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Title: COOLING WATER ISSUES AND OPPORTUNITIES AT U.S. NUCLEAR POWER PLANTS

Abstract

This report has been prepared for the Department of Energy, Office of Nuclear Energy (DOE-NE), for the purpose of providing a status report on the challenges and opportunities facing the U.S. commercial nuclear energy industry in the area of plant cooling water supply. The report was prompted in part by recent Second Circuit and Supreme Court decisions regarding cooling water system designs at existing thermo-electric power generating facilities in the U.S. (primarily fossil and nuclear plants). At issue in the courts have been Environmental Protection Agency regulations that define what constitutes “Best Technology Available” for intake structures that withdraw cooling water that is used to transfer and reject heat from the plant’s steam turbine via cooling water systems, while minimizing environmental impacts on aquatic life in nearby water bodies used to supply that cooling water. The report was also prompted by a growing recognition that cooling water availability and societal use conflicts are emerging as strategic energy and environmental issues, and that research and development (R&D) solutions to emerging water shortage issues are needed. In particular, cooling water availability is an important consideration in siting decisions for new nuclear power plants, and is an under-acknowledged issue in evaluating the prosmore » and cons of retrofitting cooling towers at existing nuclear plants. Because of the significant ongoing research on water issues already being performed by industry, the national laboratories and other entities, this report relies heavily on ongoing work. In particular, this report has relied on collaboration with the Electric Power Research Institute (EPRI), including its recent work in the area of EPA regulations governing intake structures in thermoelectric cooling water systems.« less

Authors:
Publication Date:
Research Org.:
Idaho National Laboratory (INL)
Sponsoring Org.:
DOE - NE
OSTI Identifier:
1004239
Report Number(s):
INL/EXT-10-20208
TRN: US1100950
DOE Contract Number:  
DE-AC07-05ID14517
Resource Type:
Technical Report
Country of Publication:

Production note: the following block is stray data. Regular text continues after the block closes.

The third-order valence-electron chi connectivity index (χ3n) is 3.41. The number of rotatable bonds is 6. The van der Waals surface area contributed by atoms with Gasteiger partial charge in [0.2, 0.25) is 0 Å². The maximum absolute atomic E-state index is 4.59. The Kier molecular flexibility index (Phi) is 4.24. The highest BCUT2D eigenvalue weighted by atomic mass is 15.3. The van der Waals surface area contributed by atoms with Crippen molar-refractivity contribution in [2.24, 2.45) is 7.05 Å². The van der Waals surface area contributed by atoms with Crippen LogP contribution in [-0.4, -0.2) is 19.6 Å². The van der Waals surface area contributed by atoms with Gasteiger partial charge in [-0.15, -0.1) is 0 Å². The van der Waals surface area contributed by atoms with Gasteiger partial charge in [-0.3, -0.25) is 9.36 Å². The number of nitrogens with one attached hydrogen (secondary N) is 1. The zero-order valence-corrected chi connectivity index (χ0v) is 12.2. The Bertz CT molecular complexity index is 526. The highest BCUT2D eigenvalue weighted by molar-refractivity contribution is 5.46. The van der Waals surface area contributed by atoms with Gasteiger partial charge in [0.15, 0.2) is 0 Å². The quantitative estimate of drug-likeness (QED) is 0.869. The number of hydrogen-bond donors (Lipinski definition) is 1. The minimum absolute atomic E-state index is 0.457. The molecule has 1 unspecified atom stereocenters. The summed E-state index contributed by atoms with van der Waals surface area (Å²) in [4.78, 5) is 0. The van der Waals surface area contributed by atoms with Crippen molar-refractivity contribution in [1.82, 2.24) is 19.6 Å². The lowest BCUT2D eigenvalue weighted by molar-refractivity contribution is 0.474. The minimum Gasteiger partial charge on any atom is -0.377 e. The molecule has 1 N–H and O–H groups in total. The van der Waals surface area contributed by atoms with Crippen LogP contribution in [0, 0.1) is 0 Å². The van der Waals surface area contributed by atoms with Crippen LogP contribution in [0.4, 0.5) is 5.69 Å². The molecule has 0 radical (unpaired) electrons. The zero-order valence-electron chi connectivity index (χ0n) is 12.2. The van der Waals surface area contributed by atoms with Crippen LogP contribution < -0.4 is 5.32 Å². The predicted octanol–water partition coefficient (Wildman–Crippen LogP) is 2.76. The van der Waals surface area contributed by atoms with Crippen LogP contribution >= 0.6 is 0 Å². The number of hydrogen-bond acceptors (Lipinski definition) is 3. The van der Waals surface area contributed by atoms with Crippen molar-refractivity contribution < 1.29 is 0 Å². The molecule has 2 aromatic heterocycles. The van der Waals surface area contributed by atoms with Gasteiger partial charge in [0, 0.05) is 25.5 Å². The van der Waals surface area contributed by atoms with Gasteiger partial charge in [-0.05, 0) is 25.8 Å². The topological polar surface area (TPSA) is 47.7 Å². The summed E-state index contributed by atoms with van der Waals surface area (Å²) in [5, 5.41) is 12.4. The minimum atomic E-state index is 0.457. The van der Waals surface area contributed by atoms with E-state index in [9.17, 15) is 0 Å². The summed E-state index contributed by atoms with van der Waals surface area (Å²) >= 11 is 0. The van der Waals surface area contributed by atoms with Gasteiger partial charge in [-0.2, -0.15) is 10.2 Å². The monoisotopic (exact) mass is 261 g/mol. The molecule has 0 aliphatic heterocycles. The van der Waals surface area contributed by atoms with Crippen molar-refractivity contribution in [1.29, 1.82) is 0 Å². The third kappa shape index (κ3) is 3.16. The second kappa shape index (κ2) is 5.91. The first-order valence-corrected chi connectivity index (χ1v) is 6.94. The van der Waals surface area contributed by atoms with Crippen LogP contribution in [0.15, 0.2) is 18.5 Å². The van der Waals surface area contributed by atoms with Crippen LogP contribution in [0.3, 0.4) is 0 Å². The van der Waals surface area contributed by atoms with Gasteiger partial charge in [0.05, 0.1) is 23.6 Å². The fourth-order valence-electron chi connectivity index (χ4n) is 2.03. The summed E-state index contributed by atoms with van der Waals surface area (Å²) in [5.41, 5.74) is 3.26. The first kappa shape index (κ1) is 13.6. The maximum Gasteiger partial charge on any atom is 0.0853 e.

United States
Language:
English
Subject:
21 SPECIFIC NUCLEAR REACTORS AND ASSOCIATED PLANTS; AVAILABILITY; COOLING TOWERS; ENVIRONMENTAL IMPACTS; EPRI; INTAKE STRUCTURES; NUCLEAR ENERGY; NUCLEAR POWER PLANTS; REGULATIONS; RETROFITTING; SHORTAGES; STEAM TURBINES; US EPA; WATER; WATER SUPPLY; water consumption, cooling towers

Citation Formats

Gary Vine. COOLING WATER ISSUES AND OPPORTUNITIES AT U.S. NUCLEAR POWER PLANTS. United States: N. p., 2010. Web. doi:10.2172/1004239.
Gary Vine. COOLING WATER ISSUES AND OPPORTUNITIES AT U.S. NUCLEAR POWER PLANTS. United States. doi:10.2172/1004239.
Gary Vine. Wed . "COOLING WATER ISSUES AND OPPORTUNITIES AT U.S. NUCLEAR POWER PLANTS". United States. doi:10.2172/1004239. https://www.osti.gov/servlets/purl/1004239.
@article{osti_1004239,
title = {COOLING WATER ISSUES AND OPPORTUNITIES AT U.S. NUCLEAR POWER PLANTS},
author = {Gary Vine},
abstractNote = {This report has been prepared for the Department of Energy, Office of Nuclear Energy (DOE-NE), for the purpose of providing a status report on the challenges and opportunities facing the U.S. commercial nuclear energy industry in the area of plant cooling water supply. The report was prompted in part by recent Second Circuit and Supreme Court decisions regarding cooling water system designs at existing thermo-electric power generating facilities in the U.S. (primarily fossil and nuclear plants). At issue in the courts have been Environmental Protection Agency regulations that define what constitutes “Best Technology Available” for intake structures that withdraw cooling water that is used to transfer and reject heat from the plant’s steam turbine via cooling water systems, while minimizing environmental impacts on aquatic life in nearby water bodies used to supply that cooling water. The report was also prompted by a growing recognition that cooling water availability and societal use conflicts are emerging as strategic energy and environmental issues, and that research and development (R&D) solutions to emerging water shortage issues are needed. In particular, cooling water availability is an important consideration in siting decisions for new nuclear power plants, and is an under-acknowledged issue in evaluating the pros and cons of retrofitting cooling towers at existing nuclear plants. Because of the significant ongoing research on water issues already being performed by industry, the national laboratories and other entities, this report relies heavily on ongoing work. In particular, this report has relied on collaboration with the Electric Power Research Institute (EPRI), including its recent work in the area of EPA regulations governing intake structures in thermoelectric cooling water systems.},
doi = {10.2172/1004239},
journal = {},
number = ,
volume = ,
place = {United States},
year = {2010},
month = {12}
}

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